Thursday, 10 October 2013

How to Count Ninety-Nine Bars Rest... On Your Fingers!

I’m sure many of you, upon reading the title of this article, will be slightly taken aback. It does seem to promise the impossible – how can you count ninety-nine bars rest on your fingers when you only have ten of them to manipulate? There doesn’t seem to be any logic to it. And yet it can be done. And I’m going to teach you how.
Well, actually that’s not quite true. In fact I’m going to point you in the direction of a video that will teach you how. I know that may seem like a bit of a cop-out, but what’s the point in me trying to explain something when somebody else has already done it perfectly? It was from this video that I myself learnt the technique in question, and I hope that you find it as brilliantly useful as I have. If you’re anything like me, it will get you out of innumerable scrapes where a brief loss of concentration would normally give the disastrous result of a miscount.
Whilst we’re on the subject of counting bars rest on your fingers, I suppose it’s actually possible to count up to one-thousand-and-twenty-three if you use the correct technique. You simply need to use a binary system. To do this, you must assign each finger on your hand with a numerical value, like so:
Now, the key thing to remember is that if a finger is raised it counts as zero. If it is down then it takes the value assigned to it in the above image. The total number is the sum of all the ‘down’ fingers. So if, for example, your left forefinger and right ring finger were both down, that would represent the number sixty-six. Using this system, it is possible to represent any number from zero right up to one-thousand-and-twenty-three. This is how computers count (and represent data generally), because at the end of the day, like a finger can only be ‘up’ or ‘down’ for our purposes, an electrical switch can only ever be ‘on’ or ‘off’.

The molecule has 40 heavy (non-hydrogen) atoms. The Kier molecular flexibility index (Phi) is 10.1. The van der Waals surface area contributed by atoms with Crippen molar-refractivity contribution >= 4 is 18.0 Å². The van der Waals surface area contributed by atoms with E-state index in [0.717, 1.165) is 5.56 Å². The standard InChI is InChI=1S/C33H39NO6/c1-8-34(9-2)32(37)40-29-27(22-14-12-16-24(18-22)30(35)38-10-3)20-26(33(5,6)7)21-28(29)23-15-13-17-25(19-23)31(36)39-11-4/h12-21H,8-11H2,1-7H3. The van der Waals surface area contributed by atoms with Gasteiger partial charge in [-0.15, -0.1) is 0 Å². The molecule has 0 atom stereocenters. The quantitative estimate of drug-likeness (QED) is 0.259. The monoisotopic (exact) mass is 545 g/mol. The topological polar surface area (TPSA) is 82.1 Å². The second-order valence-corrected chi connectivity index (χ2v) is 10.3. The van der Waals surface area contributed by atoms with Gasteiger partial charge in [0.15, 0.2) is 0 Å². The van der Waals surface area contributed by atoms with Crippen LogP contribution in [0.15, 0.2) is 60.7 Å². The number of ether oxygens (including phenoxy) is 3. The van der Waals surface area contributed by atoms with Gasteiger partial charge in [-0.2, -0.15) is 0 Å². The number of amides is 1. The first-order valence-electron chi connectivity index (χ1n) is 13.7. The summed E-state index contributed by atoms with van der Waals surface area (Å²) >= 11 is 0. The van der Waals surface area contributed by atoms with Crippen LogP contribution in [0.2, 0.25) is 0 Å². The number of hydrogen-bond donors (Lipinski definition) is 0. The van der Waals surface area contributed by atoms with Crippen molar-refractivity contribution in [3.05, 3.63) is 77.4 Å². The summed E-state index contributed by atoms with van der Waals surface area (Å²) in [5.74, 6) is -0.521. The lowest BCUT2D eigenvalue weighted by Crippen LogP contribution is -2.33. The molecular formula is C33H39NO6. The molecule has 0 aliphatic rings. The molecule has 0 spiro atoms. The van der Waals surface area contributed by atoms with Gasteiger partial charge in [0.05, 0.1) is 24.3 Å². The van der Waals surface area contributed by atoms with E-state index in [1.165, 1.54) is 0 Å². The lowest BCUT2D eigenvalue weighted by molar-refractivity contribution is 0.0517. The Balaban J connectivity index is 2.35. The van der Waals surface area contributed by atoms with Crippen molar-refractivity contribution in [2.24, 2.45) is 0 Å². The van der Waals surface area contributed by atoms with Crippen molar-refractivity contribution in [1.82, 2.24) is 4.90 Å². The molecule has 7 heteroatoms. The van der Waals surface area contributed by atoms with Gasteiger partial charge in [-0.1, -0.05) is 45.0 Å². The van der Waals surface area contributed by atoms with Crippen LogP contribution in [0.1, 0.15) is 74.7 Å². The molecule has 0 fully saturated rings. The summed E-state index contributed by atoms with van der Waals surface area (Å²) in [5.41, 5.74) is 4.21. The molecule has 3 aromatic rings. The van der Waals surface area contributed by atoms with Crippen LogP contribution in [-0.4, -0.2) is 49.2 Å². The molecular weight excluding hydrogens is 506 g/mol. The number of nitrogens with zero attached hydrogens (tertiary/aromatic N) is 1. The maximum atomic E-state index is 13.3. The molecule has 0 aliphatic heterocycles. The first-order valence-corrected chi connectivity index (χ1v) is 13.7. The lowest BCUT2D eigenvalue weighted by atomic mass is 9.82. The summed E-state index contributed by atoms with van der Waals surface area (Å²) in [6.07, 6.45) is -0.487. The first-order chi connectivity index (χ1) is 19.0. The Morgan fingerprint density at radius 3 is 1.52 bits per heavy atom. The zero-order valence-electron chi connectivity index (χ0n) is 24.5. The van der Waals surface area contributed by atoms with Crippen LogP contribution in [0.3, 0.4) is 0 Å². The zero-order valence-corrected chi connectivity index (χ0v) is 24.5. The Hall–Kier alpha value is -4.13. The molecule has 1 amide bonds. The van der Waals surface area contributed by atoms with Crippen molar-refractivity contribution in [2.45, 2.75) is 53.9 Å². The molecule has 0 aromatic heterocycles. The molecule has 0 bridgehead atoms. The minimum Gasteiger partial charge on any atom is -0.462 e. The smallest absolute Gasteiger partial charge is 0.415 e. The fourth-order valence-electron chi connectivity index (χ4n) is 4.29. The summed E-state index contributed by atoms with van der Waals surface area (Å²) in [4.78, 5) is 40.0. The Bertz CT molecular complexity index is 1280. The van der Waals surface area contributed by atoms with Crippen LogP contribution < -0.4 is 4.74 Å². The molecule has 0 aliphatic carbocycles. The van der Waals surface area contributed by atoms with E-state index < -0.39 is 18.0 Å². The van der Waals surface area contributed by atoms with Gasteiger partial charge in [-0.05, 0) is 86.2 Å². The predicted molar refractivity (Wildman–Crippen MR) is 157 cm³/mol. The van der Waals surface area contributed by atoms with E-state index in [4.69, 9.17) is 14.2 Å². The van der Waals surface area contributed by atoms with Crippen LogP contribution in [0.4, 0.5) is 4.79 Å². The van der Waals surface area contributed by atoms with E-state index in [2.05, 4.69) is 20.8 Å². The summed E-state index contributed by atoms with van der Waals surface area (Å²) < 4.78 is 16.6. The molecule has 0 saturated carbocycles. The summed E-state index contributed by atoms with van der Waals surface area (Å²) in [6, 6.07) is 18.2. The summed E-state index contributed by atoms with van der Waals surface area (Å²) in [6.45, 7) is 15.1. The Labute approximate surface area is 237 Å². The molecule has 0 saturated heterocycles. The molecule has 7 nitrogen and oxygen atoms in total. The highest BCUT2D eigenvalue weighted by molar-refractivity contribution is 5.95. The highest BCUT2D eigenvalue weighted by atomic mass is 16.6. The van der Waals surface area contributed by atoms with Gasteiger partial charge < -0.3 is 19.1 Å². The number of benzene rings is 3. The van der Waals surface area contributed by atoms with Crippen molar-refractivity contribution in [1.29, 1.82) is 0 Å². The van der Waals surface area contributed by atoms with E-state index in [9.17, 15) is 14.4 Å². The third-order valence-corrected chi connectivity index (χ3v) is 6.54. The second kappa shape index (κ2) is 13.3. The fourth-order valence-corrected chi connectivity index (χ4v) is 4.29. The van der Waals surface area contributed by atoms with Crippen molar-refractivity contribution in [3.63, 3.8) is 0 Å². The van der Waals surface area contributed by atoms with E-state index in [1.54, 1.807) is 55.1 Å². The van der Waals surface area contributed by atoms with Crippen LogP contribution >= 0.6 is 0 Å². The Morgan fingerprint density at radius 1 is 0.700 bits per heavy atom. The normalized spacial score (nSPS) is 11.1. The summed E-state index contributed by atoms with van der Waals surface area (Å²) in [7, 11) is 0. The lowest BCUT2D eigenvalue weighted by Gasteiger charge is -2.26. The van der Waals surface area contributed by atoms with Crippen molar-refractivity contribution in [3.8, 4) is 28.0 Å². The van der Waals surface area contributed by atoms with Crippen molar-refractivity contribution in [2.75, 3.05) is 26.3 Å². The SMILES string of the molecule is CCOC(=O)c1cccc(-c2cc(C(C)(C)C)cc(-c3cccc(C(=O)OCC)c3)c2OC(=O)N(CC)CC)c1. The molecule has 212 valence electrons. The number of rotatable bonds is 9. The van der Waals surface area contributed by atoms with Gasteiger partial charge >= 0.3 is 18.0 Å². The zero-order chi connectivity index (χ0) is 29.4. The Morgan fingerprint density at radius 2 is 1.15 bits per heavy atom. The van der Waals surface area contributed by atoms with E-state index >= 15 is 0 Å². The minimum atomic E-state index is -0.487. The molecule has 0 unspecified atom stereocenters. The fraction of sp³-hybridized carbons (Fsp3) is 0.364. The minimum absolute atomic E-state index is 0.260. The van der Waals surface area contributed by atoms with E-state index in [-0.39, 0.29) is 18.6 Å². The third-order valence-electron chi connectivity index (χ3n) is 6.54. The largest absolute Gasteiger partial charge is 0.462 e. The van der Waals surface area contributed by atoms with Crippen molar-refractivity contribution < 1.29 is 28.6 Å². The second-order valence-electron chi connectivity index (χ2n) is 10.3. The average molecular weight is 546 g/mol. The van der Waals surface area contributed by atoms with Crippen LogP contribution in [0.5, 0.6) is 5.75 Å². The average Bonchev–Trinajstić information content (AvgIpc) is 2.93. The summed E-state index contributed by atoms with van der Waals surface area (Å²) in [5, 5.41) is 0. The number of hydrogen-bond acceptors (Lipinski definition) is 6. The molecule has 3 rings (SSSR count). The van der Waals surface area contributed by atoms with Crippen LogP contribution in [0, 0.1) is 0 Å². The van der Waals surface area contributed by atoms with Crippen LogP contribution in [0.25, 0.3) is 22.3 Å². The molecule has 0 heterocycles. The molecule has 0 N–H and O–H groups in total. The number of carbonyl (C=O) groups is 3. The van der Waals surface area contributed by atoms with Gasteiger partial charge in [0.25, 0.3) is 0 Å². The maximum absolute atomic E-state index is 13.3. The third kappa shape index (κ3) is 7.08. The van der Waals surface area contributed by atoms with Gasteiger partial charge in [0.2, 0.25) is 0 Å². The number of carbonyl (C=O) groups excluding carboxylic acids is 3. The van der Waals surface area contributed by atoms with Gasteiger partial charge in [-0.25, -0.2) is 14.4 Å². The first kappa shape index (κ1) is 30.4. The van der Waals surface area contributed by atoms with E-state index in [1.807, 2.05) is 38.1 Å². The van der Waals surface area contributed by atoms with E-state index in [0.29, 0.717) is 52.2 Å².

Of course, for practical purposes of counting rests this system is next to useless. For a start, I can’t imagine it ever being one hundred percent necessary to count over a thousand bars rest. And secondly, counting in binary is hardly the most intuitive thing in the world. Nevertheless, it’s an interesting thought.

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